World Bank

Book Review III: The Investment Treaty Regime and Public Interest Regulation in Africa By Dominic Npoanlari Dagbanja

With the recent decision by the African Heads of States to adopt the Protocol on Investment to the Agreement Establishing the African Continental Free Trade Area, Dr Dominic Dagbanja’s monograph on The Investment Treaty Regime and Public interest in Africa is a welcome addition to the growing list of monographs on Africa’s foreign investment law regimes. This book which is a based on Dr Dagbanja’s 2015 doctoral dissertation provides an original contribution to existing literature by focusing on the constitutionality of investment treaties. It deals with themes and issues which are critical for understanding Africa’s complex foreign investment protection and promotion laws. Although scholars have examined the linkages between constitutional law and international investment law notably using case studies from Europe and Latin America, this is the first monograph to focus on this issue from an African perspective.

Book Review II: The Investment Treaty Regime and Public Interest Regulation in Africa By Dominic Npoanlari Dagbanja

In the early days of investment treaty awards, twenty or so years ago, it was obvious something was badly amiss. With virtually no legal analysis, the Metalclad tribunal found an indirect expropriation against Mexico based on the government’s refusal to authorize a landfill in a historically polluted area. A few years later, foreign asset owners busily sued Argentina for the country’s emergency measures, adopted in the face of a national economic crisis; the arbitrators were unsympathetic to the Argentine lawyers’ argument that it was ‘necessary’ for the country’s government to override the stipulated water rates in contracts with irresponsibly privatized utilities so households could afford drinking and bathing during the crisis and recovery. In CME, a case against the Czech Republic, the tribunal awarded hundreds of millions to a U.S. mogul after reasoning very erratically that the country had violated most of the cryptic investor protections in the invoked treaty. The dispute arose from Czech efforts to regulate broadcasting of cheap American re-runs on a major privatize TV station that was filling the airwaves with profitable muck. A sister tribunal in Lauder, bizarrely hearing a parallel claim by the human owner of the CME company, refused to award any compensation for the same dispute.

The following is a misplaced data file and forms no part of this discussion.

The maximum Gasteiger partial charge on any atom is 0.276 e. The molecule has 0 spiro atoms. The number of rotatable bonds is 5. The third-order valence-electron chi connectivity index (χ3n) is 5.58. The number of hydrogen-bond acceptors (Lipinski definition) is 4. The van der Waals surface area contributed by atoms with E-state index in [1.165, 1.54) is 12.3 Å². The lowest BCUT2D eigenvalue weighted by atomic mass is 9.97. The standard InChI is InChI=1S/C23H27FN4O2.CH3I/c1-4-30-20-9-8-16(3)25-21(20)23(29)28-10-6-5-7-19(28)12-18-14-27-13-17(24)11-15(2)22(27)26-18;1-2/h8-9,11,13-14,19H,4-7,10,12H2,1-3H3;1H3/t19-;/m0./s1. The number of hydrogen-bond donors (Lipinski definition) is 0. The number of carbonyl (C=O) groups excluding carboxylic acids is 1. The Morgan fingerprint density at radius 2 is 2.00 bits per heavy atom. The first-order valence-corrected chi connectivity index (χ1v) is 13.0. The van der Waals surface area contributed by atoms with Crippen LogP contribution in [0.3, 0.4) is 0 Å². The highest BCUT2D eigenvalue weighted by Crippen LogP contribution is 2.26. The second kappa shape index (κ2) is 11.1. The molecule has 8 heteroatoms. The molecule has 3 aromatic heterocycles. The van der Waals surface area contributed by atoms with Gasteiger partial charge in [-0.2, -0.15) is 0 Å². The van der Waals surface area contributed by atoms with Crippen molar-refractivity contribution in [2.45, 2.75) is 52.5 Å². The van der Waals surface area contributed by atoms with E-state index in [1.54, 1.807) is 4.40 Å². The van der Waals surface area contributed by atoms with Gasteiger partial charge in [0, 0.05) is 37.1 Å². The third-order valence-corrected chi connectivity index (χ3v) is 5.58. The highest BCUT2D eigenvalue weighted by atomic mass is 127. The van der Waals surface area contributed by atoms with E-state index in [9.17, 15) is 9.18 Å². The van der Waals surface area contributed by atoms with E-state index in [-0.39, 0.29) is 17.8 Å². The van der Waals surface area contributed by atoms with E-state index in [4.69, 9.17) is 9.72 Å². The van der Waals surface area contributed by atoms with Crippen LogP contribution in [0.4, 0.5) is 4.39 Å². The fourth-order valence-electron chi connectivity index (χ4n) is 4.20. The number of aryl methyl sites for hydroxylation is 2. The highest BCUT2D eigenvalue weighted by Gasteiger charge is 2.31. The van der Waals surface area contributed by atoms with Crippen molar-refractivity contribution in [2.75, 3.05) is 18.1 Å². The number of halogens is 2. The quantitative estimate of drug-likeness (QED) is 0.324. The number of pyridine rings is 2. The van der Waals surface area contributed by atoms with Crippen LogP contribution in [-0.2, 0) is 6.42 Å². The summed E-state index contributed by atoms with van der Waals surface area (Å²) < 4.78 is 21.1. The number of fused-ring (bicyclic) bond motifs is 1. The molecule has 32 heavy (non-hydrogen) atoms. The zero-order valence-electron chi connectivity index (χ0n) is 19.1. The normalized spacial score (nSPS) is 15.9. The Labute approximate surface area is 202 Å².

One Hundred and Eighteenth Sovereign Debt News Update: Kenya and USA Launch the Nairobi-Washington Vision to Tackle Debt

The African Sovereign Debt Justice Network, (AfSDJN), is a coalition of citizens, scholars, civil society actors and church groups committed to exposing the adverse impact of unsustainable levels of African sovereign debt on the lives of ordinary citizens. Convened by Afronomicslaw.org with the support of Open Society for Southern Africa, (OSISA), the AfSDJN's activities are tailored around addressing the threats that sovereign debt poses for economic development, social cohesion and human rights in Africa. It advocates for debt cancellation, rescheduling and restructuring as well as increasing the accountability and responsibility of lenders and African governments about how sovereign debt is procured, spent and repaid.

One Hundred and Sixteenth Sovereign Debt News Update: China Forgives an Unspecified Amount of Zimbabwe’s Debt

The African Sovereign Debt Justice Network, (AfSDJN), is a coalition of citizens, scholars, civil society actors and church groups committed to exposing the adverse impact of unsustainable levels of African sovereign debt on the lives of ordinary citizens. Convened by Afronomicslaw.org with the support of Open Society for Southern Africa, (OSISA), the AfSDJN's activities are tailored around addressing the threats that sovereign debt poses for economic development, social cohesion and human rights in Africa. It advocates for debt cancellation, rescheduling and restructuring as well as increasing the accountability and responsibility of lenders and African governments about how sovereign debt is procured, spent and repaid.